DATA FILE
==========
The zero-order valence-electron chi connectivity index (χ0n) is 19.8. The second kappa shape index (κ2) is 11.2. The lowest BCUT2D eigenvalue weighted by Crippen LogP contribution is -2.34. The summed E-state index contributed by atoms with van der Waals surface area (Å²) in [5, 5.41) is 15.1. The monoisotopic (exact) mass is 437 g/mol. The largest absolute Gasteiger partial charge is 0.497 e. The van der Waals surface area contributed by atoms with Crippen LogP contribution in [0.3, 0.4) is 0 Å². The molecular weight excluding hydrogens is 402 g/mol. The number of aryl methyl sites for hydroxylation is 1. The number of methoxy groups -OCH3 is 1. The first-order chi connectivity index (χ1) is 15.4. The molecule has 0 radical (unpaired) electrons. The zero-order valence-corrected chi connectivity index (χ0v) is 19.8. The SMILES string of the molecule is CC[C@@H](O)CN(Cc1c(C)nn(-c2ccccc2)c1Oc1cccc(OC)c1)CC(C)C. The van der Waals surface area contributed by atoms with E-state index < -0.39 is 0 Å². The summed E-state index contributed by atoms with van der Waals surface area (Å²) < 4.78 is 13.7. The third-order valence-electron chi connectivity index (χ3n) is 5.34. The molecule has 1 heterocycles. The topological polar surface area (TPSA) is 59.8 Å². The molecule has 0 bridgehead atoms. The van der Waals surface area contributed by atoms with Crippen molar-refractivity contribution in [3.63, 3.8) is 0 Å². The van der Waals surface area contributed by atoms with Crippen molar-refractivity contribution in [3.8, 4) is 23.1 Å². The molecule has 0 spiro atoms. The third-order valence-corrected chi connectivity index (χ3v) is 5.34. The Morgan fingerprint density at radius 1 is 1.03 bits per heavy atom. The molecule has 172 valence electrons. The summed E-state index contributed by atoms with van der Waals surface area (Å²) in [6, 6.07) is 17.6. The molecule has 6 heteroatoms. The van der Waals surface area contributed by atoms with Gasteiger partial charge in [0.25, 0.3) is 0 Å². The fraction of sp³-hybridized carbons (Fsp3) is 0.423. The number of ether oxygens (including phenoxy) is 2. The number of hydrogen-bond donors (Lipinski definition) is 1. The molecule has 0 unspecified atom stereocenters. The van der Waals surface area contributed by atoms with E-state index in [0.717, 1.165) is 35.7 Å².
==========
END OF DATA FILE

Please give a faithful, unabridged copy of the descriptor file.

The zero-order valence-electron chi connectivity index (χ0n) is 19.8. The second kappa shape index (κ2) is 11.2. The lowest BCUT2D eigenvalue weighted by Crippen LogP contribution is -2.34. The summed E-state index contributed by atoms with van der Waals surface area (Å²) in [5, 5.41) is 15.1. The monoisotopic (exact) mass is 437 g/mol. The largest absolute Gasteiger partial charge is 0.497 e. The van der Waals surface area contributed by atoms with Crippen LogP contribution in [0.3, 0.4) is 0 Å². The molecular weight excluding hydrogens is 402 g/mol. The number of aryl methyl sites for hydroxylation is 1. The number of methoxy groups -OCH3 is 1. The first-order chi connectivity index (χ1) is 15.4. The molecule has 0 radical (unpaired) electrons. The zero-order valence-corrected chi connectivity index (χ0v) is 19.8. The SMILES string of the molecule is CC[C@@H](O)CN(Cc1c(C)nn(-c2ccccc2)c1Oc1cccc(OC)c1)CC(C)C. The van der Waals surface area contributed by atoms with E-state index < -0.39 is 0 Å². The summed E-state index contributed by atoms with van der Waals surface area (Å²) < 4.78 is 13.7. The third-order valence-electron chi connectivity index (χ3n) is 5.34. The molecule has 1 heterocycles. The topological polar surface area (TPSA) is 59.8 Å². The molecule has 0 bridgehead atoms. The van der Waals surface area contributed by atoms with Crippen molar-refractivity contribution in [3.63, 3.8) is 0 Å². The van der Waals surface area contributed by atoms with Crippen molar-refractivity contribution in [3.8, 4) is 23.1 Å². The molecule has 0 spiro atoms. The third-order valence-corrected chi connectivity index (χ3v) is 5.34. The Morgan fingerprint density at radius 1 is 1.03 bits per heavy atom. The molecule has 172 valence electrons. The summed E-state index contributed by atoms with van der Waals surface area (Å²) in [6, 6.07) is 17.6. The molecule has 6 heteroatoms. The van der Waals surface area contributed by atoms with Gasteiger partial charge in [0.25, 0.3) is 0 Å². The fraction of sp³-hybridized carbons (Fsp3) is 0.423. The number of ether oxygens (including phenoxy) is 2. The number of hydrogen-bond donors (Lipinski definition) is 1. The molecule has 0 unspecified atom stereocenters. The van der Waals surface area contributed by atoms with E-state index in [0.717, 1.165) is 35.7 Å².